12. avatar Snake (I'm not dead) Plisskin says:

    This the reason my new device is being SBR-ed even though it comes with a brace. I look for the “brace letter” to go the way of the “bump stock letter” and dodo bird. Just my .02

    Also would not be surprised the $200.00 tax stamp ends up “being adjusted for inflation”, given the current lib politics gaining headwinds.

  13. avatar Jack says:

    My guess is that the NRA, GOA, SAF, … challenge this immediately. If you were to take this policy to the logical extreme then and accessory submitted with say a LMT lower would not be approved on say a RRA lower. Even worse, it may make it questionably legal to build your own AR or other rifle as you could not mix uppers, lowers, triggers, stocks, barrels, etc. that were not previously approved together. My guess is that the ATF itself may not have thought this through. Having said this, it is a good thing that this is happening now while we have a friendly-ish administration so that this can be put to bed in a responsible manner. If the Dems had figured this out in 3 years when in all probability they will control the executive and both houses of Congress, it could have been a disaster.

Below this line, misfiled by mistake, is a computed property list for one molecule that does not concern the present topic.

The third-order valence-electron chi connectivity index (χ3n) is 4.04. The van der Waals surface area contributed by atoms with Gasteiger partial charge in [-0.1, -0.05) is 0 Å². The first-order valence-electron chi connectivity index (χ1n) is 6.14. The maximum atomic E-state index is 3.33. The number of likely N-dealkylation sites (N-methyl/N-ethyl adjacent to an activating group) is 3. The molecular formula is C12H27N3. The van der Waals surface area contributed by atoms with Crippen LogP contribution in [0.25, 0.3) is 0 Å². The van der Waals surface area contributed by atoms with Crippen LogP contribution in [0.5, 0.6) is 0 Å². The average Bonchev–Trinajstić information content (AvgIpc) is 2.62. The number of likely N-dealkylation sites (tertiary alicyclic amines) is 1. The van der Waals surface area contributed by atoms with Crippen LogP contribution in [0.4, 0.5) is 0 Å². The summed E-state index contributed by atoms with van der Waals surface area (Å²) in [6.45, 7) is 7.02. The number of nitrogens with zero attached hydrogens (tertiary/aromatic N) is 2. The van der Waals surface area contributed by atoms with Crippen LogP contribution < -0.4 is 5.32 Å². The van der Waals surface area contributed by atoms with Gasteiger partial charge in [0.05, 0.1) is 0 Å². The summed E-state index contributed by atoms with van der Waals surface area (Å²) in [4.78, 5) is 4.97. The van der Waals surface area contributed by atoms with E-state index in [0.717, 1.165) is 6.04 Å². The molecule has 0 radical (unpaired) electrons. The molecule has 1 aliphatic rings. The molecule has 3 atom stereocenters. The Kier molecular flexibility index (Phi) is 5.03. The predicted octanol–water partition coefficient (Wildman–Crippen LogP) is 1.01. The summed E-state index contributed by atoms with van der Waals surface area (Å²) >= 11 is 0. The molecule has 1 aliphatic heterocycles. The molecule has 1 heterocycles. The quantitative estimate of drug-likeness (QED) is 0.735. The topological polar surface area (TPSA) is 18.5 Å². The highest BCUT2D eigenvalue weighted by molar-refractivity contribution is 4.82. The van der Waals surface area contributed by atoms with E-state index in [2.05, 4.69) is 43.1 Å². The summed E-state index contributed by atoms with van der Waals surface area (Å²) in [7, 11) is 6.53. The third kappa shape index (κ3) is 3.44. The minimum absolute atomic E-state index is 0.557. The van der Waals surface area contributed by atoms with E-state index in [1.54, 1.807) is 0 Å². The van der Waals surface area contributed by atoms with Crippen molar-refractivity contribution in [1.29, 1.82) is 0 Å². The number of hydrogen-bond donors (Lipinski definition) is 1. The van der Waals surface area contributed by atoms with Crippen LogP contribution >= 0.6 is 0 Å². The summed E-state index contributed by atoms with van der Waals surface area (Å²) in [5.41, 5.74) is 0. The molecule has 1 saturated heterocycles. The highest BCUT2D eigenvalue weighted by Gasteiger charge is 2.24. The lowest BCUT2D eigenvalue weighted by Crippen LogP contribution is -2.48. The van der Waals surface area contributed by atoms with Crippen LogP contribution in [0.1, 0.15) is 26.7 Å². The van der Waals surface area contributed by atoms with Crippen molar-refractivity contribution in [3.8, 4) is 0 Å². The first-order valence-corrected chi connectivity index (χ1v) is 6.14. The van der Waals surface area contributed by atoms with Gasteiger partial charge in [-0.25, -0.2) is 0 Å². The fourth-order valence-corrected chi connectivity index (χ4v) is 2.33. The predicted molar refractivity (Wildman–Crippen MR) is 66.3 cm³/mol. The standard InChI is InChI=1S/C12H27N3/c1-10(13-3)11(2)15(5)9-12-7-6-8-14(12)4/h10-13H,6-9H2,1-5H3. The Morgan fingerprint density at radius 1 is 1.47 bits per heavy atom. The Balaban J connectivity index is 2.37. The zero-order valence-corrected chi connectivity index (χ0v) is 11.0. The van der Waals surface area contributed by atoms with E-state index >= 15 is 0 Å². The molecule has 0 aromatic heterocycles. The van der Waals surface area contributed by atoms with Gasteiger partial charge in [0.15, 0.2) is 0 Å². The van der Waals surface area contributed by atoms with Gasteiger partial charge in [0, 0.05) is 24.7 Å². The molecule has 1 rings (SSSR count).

14. avatar Freebird says:

    Time for the Legal eagles to start attacking B.A.T.F. on grounds it has no ” VENUE OR JURISDICTION ” , was not created by congress but is an arm of an offshore pure trust.

    http://usa-the-republic.com/revenue/BATF-IRS%20Criminal%20Report.html#tgotm

    All the other regulatory points are moot. — BATF is a constructive FRAUD !

  15. avatar Tim Brown says:

    If bump stocks are made illegal, against the Constitution, I guess they will have to outlaw shoulders and beltloops too. https://gunsinthenews.com/know-can-bump-fire-rifle-without-bump-stock-right/

  16. avatar buddy says:

    Michael Curtis and the rest of FTISB at BATFE would reflect a great honor upon themselves and the United States Constitution to amend their testing procedures to begin by placing the technology in their own mouths.